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Unlocking Future Communications

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The next generation of communications systems, including ultrafast 5G wireless networks, will require devices that can operate at millimetre-wave bands with minimal cost and maximum efficiency.

Now, Professor Ng Geok Ing and his research team at Nanyang Technological University’s School of Electrical and Electronic Engineering (EEE) have partnered others to develop 40 nanometre gate length gallium nitride high- electron-mobility transistors on silicon substrates with the highest cut-off frequency ever recorded, at 250 gigahertz (GHz). Their invention has potential applications in high-frequency and high-power performance devices.

The researchers used metal-organic chemical vapour deposition to grow the transistor’s epitaxial structure on silicon with high-resistivity. High-resistance substrates help to prevent energy losses from induced current flows in high-frequency applications.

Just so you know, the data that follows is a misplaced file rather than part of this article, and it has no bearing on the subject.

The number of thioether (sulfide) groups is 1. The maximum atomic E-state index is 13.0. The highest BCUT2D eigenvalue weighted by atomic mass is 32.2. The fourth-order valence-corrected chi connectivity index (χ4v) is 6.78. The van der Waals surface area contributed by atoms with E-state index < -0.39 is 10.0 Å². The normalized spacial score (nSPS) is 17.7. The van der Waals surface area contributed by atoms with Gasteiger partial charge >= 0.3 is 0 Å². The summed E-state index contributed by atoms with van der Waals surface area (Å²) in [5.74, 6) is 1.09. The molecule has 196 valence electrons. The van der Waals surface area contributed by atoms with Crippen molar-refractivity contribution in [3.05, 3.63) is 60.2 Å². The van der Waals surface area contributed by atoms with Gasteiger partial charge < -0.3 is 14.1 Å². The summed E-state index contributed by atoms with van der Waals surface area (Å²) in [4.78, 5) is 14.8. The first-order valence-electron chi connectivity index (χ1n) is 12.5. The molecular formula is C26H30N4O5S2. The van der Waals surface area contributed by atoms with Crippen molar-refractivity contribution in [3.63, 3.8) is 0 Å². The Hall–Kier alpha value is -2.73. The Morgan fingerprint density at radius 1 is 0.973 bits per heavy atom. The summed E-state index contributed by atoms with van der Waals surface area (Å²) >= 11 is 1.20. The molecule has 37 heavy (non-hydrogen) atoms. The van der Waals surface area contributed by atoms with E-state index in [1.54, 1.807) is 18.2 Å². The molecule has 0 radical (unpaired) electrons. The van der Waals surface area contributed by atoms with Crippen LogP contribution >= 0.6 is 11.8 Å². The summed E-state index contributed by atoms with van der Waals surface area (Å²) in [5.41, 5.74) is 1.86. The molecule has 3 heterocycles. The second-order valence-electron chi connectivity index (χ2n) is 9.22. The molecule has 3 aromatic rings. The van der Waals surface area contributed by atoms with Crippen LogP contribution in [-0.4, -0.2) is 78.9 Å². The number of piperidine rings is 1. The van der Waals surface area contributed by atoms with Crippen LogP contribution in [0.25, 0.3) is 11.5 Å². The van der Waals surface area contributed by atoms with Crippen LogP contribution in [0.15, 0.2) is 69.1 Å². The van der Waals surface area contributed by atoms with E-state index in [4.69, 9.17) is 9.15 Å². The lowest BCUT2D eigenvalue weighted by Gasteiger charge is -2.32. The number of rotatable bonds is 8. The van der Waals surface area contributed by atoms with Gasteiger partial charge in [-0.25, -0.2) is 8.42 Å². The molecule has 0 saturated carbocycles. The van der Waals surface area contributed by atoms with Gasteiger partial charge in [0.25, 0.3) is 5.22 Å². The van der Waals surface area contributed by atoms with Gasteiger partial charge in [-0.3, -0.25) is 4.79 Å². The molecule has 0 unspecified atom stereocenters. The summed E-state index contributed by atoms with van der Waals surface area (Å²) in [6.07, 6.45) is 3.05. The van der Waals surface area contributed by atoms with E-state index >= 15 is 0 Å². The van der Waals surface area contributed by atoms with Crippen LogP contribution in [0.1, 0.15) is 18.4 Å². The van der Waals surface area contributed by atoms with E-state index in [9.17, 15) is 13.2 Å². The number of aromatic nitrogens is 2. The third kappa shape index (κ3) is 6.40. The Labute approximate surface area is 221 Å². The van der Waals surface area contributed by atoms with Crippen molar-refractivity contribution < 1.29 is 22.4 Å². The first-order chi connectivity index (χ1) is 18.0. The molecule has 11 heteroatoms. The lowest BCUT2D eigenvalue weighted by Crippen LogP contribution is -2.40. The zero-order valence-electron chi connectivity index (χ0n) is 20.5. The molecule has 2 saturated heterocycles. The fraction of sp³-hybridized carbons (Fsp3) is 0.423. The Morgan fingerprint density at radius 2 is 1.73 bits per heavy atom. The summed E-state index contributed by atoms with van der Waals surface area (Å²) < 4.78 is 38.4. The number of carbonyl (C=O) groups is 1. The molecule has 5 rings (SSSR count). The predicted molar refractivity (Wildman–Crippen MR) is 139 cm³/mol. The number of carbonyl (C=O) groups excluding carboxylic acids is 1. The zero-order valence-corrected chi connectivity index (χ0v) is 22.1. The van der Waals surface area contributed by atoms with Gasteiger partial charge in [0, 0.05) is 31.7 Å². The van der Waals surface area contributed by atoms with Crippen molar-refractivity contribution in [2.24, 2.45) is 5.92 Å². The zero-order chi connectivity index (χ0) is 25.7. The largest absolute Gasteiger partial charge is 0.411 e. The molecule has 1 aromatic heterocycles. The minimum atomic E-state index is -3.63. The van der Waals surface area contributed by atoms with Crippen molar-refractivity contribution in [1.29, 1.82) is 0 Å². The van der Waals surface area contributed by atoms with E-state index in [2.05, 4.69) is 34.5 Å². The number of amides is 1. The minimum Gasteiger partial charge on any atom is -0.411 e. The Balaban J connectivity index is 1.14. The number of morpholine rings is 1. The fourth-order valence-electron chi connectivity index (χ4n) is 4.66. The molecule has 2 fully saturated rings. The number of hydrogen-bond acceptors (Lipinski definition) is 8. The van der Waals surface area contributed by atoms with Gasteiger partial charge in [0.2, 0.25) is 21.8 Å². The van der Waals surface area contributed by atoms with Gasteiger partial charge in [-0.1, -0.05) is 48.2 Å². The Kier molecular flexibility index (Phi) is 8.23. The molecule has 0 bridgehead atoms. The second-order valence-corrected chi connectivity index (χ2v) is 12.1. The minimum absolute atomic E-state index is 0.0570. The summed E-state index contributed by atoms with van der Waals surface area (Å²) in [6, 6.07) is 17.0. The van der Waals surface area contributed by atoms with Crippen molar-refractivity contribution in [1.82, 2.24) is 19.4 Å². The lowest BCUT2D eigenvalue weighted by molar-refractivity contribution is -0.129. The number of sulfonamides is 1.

Its ohmic source and drain contacts were made with annealed titanium, aluminium, nickel and gold, while the rectangular gate was constructed using nickel and gold. Further metalisation for the interconnects and probe pads was carried out with titanium and gold.

While other reported III-nitride devices on silicon substrates have achieved similar drain currents, the researchers said that their device design has the edge on other devices in two ways: it has a higher mobility and thinner total barrier thickness.

Their creation’s performance also compares well with gallium-nitride high-electron mobility transistors produced on silicon carbide substrates, which have smaller diameters and are much more expensive.

While their transistor has a relatively low maximum oscillation of 60 GHz, the researchers noted that this could be improved through the use of a T-shaped gate structure. They added that reducing the transistor’s gate length to 20 nanometres and adopting a self- aligned process in it could improve its performance.

 
Fig. 1 Schematic diagram and TEM image (gate region) of a 40 nanometres gate length InAlN/GaN on silicon substrate

 
Fig. 2 Comparison of the cut-off frequencies (fT) of GaN HEMTs on Si in this work with other reported GaN HEMTs on silicon substrates and GaN HEMTs on silicon carbide substrates. The inset shows the Lg dependence of fT• Lg product


By Professor Ng Geok Ing​


Click here to find out more.

Published on: 23-April-2018​​​​
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